Political Rhetoric, Power, and Renaissance Women / Edition 1 available in Paperback
- Pub. Date:
- State University of New York Press
This book deals with women in political power during the sixteenth and seventeenth centuries (Anne Boleyn, Elizabeth I, Catherine de Medici, Mary II) and about the gender-based stereotypes that were produced rhetorically about them.
The authors examine the political rhetoric of a number of powerful women of the Renaissance, male responses to this rhetoric, drama and fiction by both male and female authors considering women and political context, and how historiansthen and nowhave evaluated powerful women.
A multi-disciplinary collection, the book includes an essay about Christine de Pizan and her fifteenth-century look at powerful women, an examination of seventeeth-century rhetoricians and how they viewed and reshaped the Renaissance in terms of giving power to women, and examples of English and French women in the sixteenth and seventeenth centuries.
The afterword contextualizes these examples and raises questions about modern issues. The book provides a greater understanding of gender and power in the Renaissance as well as insights into the contemporary age.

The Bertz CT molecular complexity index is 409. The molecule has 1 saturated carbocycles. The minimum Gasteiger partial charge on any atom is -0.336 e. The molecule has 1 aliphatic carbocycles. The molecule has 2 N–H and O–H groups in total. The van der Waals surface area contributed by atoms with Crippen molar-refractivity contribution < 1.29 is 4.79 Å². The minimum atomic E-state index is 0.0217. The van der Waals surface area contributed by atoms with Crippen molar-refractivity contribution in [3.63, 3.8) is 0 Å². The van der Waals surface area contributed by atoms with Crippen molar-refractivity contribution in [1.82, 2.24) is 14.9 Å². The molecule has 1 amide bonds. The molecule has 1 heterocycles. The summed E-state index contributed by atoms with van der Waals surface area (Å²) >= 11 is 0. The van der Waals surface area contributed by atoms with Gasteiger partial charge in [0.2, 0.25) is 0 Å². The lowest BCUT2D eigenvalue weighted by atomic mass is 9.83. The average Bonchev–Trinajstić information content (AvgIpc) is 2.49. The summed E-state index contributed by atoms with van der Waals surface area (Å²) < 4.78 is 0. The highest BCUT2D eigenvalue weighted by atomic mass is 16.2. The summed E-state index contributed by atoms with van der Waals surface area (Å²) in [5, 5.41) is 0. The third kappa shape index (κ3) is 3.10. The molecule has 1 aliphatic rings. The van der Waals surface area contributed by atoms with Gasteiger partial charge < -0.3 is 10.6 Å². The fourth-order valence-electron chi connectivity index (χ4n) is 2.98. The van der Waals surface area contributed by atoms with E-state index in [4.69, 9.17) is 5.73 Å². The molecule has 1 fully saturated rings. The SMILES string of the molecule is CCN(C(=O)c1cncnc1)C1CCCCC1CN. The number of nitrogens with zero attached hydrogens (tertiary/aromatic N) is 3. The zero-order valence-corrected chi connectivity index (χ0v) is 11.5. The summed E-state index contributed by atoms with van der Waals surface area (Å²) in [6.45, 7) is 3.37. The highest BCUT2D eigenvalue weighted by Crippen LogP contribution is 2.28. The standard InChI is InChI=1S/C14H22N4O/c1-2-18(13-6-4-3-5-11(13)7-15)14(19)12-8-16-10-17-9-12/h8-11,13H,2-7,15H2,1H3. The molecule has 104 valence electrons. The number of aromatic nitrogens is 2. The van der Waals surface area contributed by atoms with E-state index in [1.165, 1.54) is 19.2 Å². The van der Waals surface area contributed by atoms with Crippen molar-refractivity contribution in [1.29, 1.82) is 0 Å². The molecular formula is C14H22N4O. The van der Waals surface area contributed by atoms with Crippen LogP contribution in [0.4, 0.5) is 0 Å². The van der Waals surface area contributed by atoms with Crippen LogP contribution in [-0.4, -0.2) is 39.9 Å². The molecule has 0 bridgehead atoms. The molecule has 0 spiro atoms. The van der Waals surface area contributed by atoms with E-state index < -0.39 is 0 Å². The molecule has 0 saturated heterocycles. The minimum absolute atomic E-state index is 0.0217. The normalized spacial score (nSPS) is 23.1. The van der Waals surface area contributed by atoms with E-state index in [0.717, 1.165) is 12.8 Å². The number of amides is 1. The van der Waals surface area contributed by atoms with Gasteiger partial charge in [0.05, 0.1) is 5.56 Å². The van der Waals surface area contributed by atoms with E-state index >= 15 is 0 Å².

About the Author
At State University of New York College at New Paltz, Carole Levin is Professor of History. Levin is also the author of The Heart and Stomach of a King: Elizabeth I and the Politics of Sex and Power; Heroic and Villainous Images of King John; as well as the coeditor of Ambiguous Realities: Women in the Middle Ages and Renaissance and Sexuality and Politics in Renaissance Drama.
At State University of New York College at New Paltz, Patricia A. Sullivan is Assistant Professor of Communication.
Table of Contents
List of Illustrations
1. Politics, Women's Voices, and the Renaissance: Questions and Context
Carole Levin and Patricia A. Sullivan
2. Christine de Pizan's Cite des Dames and Tresor de la Cite: Toward a Feminist Scriptural Practice
3. Conflicting Rhetoric about Tudor Women: The Example of Queen Anne Boleyn
4. Elizabeth IAlways Her Own Free Woman
5. The Fictional Families of Elizabeth I
Lena Cowen Orlin
6. Dutifully Defending Elizabeth: Lord Henry Howard and the Question of Queenship
7. The Blood-Stained Hands of Catherine de Medicis
8. Expert Witnesses and Secret Subjects: Anne Askew's Examinations and Renaissance Self-Incrimination
9. Mary Baynton and Anne Burnell: Madness and Rhetoric in Two Tudor Family Romances
10. Queenship in Shakespeare's Henry VIII: The Issue of Issue
Jo Eldridge Carney
11. Reform or Rebellion?: The Limits of Female Authority in Elizabeth Cary's The History of the Life, Reign, and Death of Edward II
12. Wits, Whigs, and Women: Domestic Politics as Anti-Whig Rhetoric in Aphra Behn's Town Comedies
13. Queen Mary II: Image and Substance During the Glorious Revolution
W. M. Spellman
14. The Politics of Renaissance Rhetorical Theory by Women
15. Women and Political Communication: From the Margins to the Center
Patricia A. Sullivan and Carole Levin
Notes on Contributors